Vote for how your district spends $1 million on public projects this spring - Technical.ly Brooklyn

Civic

Mar. 22, 2017 12:43 pm

Vote for how your district spends $1 million on public projects this spring

The Participatory Budgeting program by city council allows residents to check out projects online and vote.

The participatory budgeting map for Red Hook and Gowanus.

(Screenshot)

Residents across Brooklyn will have the ability to vote on what will get funded with $1 million in discretionary funding for their districts this year.

As part of the city council’s Participatory Budgeting system, residents can review a slate of neighborhood projects and vote on which ones ought to be funded.

Choices in Bed-Stuy include options like:

  • Sumner Houses basketball court reconstruction ($500,000)
  • Exterior signage upgrade at Marcy Library ($70,000)
  • Closed-circuit TV security at Nostrand Avenue train station ($500,000)
  • Carpentry lab at Boys and Girls High School ($92,529)

Plus several more.

All projects for all council districts are displayed and mapped out on a well-built New York City Council Participatory Budgeting site, which includes information on where and how to vote.

The practice has been around in New York since 2012, and has gained steam, with more council districts signing on. The idea originated in Brazil, and has been exported by a group called the Participatory Budgeting Project.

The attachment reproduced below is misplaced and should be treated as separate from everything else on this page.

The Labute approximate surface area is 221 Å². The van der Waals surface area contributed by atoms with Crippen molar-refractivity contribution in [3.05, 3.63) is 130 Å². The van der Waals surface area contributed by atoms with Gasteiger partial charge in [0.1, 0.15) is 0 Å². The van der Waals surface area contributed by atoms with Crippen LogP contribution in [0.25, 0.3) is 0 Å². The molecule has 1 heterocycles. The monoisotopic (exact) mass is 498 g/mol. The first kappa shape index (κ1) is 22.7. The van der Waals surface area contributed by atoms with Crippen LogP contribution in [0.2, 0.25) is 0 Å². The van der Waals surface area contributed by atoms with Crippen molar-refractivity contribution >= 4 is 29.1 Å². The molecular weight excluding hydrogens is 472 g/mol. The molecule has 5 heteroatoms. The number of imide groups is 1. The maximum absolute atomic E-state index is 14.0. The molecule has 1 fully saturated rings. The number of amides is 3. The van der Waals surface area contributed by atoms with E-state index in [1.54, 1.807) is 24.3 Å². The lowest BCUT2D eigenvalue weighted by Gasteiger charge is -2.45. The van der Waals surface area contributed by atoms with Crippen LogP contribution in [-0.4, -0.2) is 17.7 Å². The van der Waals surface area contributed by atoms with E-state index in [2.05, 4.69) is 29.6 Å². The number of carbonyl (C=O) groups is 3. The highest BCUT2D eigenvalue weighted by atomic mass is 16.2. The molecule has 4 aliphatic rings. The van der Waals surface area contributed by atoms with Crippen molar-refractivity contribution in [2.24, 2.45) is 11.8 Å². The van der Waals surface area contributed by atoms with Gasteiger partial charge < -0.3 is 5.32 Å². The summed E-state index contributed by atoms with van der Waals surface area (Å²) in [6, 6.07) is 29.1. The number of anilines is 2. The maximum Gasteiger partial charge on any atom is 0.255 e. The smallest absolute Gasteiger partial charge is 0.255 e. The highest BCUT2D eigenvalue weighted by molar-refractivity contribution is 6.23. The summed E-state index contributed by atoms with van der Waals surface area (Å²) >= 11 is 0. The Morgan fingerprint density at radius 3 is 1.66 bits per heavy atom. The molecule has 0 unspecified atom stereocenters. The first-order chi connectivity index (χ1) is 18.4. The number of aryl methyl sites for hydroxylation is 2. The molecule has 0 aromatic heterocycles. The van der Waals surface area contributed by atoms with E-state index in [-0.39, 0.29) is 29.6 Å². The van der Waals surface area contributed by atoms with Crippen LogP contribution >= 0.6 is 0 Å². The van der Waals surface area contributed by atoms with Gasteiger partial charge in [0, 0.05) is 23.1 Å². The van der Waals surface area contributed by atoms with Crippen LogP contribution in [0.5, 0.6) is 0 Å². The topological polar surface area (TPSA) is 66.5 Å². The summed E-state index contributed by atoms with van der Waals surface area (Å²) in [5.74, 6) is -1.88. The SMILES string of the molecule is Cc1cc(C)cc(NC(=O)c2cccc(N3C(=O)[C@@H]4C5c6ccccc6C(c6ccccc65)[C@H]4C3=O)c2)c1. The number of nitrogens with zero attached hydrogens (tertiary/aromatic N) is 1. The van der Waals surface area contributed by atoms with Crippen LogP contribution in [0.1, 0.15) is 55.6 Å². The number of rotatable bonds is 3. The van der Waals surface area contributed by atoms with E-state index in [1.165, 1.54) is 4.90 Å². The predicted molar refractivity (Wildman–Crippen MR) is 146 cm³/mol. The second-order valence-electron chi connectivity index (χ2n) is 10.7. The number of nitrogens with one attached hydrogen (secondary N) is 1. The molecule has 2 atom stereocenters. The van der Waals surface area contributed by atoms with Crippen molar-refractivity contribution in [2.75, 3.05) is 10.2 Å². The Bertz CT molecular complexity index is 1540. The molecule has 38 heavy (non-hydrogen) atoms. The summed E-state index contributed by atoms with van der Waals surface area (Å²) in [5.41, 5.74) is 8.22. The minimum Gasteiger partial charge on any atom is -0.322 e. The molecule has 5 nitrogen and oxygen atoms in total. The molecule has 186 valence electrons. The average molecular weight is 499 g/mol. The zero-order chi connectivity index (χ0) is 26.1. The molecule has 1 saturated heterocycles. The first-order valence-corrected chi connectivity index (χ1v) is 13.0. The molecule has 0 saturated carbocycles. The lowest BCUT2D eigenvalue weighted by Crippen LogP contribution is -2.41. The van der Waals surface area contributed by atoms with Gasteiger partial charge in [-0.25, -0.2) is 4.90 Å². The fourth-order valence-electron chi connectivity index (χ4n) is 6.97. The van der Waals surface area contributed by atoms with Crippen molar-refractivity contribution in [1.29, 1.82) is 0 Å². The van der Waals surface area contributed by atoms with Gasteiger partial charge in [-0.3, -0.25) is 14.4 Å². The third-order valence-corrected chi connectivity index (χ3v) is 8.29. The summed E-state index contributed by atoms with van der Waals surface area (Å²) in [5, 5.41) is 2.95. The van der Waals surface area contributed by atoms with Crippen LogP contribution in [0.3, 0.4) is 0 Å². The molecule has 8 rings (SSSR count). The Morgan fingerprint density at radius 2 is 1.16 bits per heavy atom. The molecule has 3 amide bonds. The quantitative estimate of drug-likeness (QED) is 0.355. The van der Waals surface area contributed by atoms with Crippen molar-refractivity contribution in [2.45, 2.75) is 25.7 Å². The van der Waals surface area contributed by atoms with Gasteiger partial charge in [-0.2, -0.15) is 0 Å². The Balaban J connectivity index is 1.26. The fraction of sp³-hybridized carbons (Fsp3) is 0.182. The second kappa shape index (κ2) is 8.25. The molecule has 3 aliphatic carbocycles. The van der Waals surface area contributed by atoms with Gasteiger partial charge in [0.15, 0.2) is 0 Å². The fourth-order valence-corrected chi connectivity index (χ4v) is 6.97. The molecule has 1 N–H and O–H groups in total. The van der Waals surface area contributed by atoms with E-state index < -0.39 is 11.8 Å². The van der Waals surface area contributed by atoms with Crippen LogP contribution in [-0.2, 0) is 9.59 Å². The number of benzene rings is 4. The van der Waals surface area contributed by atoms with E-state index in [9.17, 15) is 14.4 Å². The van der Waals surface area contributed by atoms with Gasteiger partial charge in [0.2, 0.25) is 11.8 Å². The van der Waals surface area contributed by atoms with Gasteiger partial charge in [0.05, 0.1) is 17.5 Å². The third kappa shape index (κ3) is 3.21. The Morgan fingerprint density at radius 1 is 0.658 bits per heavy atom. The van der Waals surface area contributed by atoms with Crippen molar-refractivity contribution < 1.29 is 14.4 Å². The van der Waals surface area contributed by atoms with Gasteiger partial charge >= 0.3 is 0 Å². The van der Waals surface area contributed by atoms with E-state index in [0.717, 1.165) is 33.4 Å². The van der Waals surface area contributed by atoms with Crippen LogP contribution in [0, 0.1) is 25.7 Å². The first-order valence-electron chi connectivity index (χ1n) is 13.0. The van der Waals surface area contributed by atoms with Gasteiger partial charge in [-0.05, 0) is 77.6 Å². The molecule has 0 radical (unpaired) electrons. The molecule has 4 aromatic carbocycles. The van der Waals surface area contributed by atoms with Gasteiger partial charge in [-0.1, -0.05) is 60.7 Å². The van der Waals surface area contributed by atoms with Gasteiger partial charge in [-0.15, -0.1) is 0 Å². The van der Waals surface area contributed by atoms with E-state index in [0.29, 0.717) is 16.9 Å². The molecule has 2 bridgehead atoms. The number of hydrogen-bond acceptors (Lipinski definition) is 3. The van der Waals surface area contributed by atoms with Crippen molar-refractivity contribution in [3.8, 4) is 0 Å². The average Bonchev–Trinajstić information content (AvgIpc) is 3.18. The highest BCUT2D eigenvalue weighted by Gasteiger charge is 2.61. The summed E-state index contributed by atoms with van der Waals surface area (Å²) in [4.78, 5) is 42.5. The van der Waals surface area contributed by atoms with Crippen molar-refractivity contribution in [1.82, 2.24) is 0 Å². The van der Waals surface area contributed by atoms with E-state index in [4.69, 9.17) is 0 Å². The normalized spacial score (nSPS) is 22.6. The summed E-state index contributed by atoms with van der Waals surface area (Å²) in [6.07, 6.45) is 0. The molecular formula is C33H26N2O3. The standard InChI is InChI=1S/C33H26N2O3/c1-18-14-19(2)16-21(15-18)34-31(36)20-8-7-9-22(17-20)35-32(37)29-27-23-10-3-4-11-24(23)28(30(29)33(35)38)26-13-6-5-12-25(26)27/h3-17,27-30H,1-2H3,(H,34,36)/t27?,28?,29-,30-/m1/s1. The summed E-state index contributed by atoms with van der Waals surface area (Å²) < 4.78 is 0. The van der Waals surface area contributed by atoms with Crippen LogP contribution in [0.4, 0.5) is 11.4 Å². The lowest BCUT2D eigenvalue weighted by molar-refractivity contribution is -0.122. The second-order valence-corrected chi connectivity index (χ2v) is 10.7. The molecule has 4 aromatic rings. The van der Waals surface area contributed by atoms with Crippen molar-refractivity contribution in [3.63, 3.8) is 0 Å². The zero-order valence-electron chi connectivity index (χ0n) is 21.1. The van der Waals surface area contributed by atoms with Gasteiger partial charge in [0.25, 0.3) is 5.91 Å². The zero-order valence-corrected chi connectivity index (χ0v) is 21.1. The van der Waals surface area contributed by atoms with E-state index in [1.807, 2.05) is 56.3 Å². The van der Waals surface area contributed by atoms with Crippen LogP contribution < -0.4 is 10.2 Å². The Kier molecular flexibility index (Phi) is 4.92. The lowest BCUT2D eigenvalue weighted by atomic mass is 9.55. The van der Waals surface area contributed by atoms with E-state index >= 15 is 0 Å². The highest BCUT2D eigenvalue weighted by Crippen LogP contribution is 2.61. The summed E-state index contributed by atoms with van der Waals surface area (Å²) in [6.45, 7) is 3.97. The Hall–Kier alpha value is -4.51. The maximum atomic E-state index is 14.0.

A 2012 story by the New York Times explains:

Participatory budgeting was created in 1989, when the city government in Porto Alegre, Brazil, responded to a call by civic groups for more input into government decisions. Used as a way to introduce transparency and restore faith in the system, it involved residents who were on the fringes of the democratic process, like poor people. Over the years, the residents were able to build clinics and develop sewage systems in villages.

Between the website and the ability for any resident to suggest a project, the project seems like a great use of technology in the use of running a modern democracy.

Organizations: City of New York
-30-
LEAVE A COMMENT

Advertisement

New York City Council adopts civic-tech hack as its own

Here’s CTO Miguel Gamiño Jr.’s vision for New York’s tech future

The city is challenging technologists to tackle neighborhood-level issues

SPONSORED

Brooklyn

Explore how diverse teams build dynamic products with Dev Bootcamp

Philadelphia, PA - Old City

Workarea by WebLinc

Sales Account Executive – eCommerce Software

Apply Now
Philadelphia

University City District

Data Scientist

Apply Now
Brooklyn, NY

Propel

Senior Software Developer

Apply Now

Applications open for $50,000 prize in Urban Future Competition

Urban-X debuts 9 startups it hopes will make the world more livable, efficient and safe

Story Bellows moves to CityFi

SPONSORED

Brooklyn

Learn from these Brooklyn founders in our Tomorrow Toolkit ebook

Sign-up for regular updates from Technical.ly

Do NOT follow this link or you will be banned from the site!